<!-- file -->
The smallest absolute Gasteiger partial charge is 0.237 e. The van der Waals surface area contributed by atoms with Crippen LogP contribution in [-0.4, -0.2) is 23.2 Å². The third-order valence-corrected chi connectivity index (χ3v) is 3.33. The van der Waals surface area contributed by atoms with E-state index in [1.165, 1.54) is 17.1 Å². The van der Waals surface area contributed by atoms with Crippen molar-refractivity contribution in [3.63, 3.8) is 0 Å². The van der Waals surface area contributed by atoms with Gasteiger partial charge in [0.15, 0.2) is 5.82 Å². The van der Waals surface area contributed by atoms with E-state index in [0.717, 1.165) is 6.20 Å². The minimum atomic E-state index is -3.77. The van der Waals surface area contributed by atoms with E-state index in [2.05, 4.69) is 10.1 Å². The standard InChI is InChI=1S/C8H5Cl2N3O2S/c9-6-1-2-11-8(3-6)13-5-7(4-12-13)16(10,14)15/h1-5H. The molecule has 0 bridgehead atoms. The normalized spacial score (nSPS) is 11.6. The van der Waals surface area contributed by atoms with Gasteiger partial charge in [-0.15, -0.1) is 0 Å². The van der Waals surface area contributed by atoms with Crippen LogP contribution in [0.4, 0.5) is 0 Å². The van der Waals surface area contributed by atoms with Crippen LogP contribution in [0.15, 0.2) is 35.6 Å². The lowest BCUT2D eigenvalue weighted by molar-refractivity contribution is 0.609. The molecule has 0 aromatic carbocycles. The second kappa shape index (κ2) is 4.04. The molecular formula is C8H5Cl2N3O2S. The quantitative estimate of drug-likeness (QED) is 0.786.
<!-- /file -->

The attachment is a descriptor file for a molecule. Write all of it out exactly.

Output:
The smallest absolute Gasteiger partial charge is 0.237 e. The van der Waals surface area contributed by atoms with Crippen LogP contribution in [-0.4, -0.2) is 23.2 Å². The third-order valence-corrected chi connectivity index (χ3v) is 3.33. The van der Waals surface area contributed by atoms with E-state index in [1.165, 1.54) is 17.1 Å². The van der Waals surface area contributed by atoms with Crippen molar-refractivity contribution in [3.63, 3.8) is 0 Å². The van der Waals surface area contributed by atoms with Gasteiger partial charge in [0.15, 0.2) is 5.82 Å². The van der Waals surface area contributed by atoms with E-state index in [0.717, 1.165) is 6.20 Å². The minimum atomic E-state index is -3.77. The van der Waals surface area contributed by atoms with E-state index in [2.05, 4.69) is 10.1 Å². The standard InChI is InChI=1S/C8H5Cl2N3O2S/c9-6-1-2-11-8(3-6)13-5-7(4-12-13)16(10,14)15/h1-5H. The molecule has 0 bridgehead atoms. The normalized spacial score (nSPS) is 11.6. The van der Waals surface area contributed by atoms with Gasteiger partial charge in [-0.15, -0.1) is 0 Å². The van der Waals surface area contributed by atoms with Crippen LogP contribution in [0.4, 0.5) is 0 Å². The van der Waals surface area contributed by atoms with Crippen LogP contribution in [0.15, 0.2) is 35.6 Å². The lowest BCUT2D eigenvalue weighted by molar-refractivity contribution is 0.609. The molecule has 0 aromatic carbocycles. The second kappa shape index (κ2) is 4.04. The molecular formula is C8H5Cl2N3O2S. The quantitative estimate of drug-likeness (QED) is 0.786.